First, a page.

the same number of LSA, the same version of each LSA, the same content of each LSA.

OSPF inside an area provides detailed link state information.

Suppose that R1 is connected on the left with a LAN segment where multiple routers R5, R6, R7 are connected.

One router among R1, R5,R6,R7 become DR on the segment and originates a network LSA that describes exactly what routers are connected to the segment (using their OSPF router-ids).

A distant router in the same area like R3 can build a complete picture of the lan segment by using the network LSA and all the router LSAs of attached routers.

This is not possible using a DV protocol where R3 has no idea that multiple routers are connected together in a distant lan segment.

Usually it is said that link states provide full road maps and DV provide just indications like road signals (charlotte 10 miles taking road on the left).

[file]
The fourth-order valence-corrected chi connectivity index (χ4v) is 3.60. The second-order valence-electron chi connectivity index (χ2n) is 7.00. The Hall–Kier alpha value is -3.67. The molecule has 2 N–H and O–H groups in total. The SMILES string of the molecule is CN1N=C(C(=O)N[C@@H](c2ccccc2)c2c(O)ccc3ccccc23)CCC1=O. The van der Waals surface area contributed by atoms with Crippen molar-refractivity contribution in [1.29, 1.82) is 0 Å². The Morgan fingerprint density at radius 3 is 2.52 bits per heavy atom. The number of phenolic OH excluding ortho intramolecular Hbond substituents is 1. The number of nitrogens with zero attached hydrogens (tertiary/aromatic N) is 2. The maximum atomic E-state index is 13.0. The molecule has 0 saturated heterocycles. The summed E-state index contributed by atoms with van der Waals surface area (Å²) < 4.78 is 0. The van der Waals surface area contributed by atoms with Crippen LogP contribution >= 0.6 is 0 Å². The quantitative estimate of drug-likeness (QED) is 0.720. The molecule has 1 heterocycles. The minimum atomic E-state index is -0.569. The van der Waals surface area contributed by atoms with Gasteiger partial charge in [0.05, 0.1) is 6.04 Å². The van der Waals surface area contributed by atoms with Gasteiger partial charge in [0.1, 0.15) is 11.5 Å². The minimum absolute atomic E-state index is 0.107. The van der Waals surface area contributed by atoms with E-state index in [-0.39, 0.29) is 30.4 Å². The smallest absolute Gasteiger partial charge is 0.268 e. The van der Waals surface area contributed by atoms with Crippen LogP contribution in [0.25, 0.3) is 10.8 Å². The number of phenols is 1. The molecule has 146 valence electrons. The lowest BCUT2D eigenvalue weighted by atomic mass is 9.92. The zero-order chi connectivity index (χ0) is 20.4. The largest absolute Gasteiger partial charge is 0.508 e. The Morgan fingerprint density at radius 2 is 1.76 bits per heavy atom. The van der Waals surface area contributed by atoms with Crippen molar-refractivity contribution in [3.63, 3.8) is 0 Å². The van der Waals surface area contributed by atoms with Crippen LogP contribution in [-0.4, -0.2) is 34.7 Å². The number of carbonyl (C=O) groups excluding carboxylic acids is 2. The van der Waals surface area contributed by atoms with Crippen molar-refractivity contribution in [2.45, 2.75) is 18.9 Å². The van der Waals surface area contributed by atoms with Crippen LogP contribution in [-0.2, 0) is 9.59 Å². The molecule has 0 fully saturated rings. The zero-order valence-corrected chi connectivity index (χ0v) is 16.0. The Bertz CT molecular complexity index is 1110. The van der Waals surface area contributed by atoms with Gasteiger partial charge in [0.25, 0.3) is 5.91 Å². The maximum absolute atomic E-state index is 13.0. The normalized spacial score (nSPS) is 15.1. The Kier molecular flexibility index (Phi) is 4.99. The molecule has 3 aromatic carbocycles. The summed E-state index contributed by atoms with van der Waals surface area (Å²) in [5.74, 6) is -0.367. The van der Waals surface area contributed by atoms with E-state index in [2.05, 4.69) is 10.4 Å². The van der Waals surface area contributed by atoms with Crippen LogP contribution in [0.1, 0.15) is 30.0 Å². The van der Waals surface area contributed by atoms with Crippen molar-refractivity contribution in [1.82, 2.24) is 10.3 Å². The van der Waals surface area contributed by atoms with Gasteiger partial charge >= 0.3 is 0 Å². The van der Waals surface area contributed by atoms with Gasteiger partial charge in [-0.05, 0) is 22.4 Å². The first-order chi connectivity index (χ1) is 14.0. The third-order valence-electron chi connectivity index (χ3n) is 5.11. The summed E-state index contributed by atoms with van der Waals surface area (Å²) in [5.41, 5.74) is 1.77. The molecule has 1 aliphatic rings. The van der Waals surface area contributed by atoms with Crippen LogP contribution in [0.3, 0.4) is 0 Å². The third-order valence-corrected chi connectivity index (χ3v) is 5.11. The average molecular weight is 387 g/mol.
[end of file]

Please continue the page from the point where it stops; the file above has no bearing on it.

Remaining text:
OSPF has some DV aspects when multiple OSPF areas are used but within an area it is totally different then link state.

Hope to help


mahmoodmkl Sun, 06/14/2009 - 00:01


Can u please explain the below sentence.

So R3 doesn't know of R1 ip prefixes in area 3 by R2 telling what R2 has learned from R1.

I didnt get what u want to explain.



Giuseppe Larosa Sun, 06/14/2009 - 02:22

Hello Mahmood,

I was meaning that R3 receives a data structure created by R1 and doesn't rely on R2 point of view about R1's IP prefixes that is called routing by rumors for DV.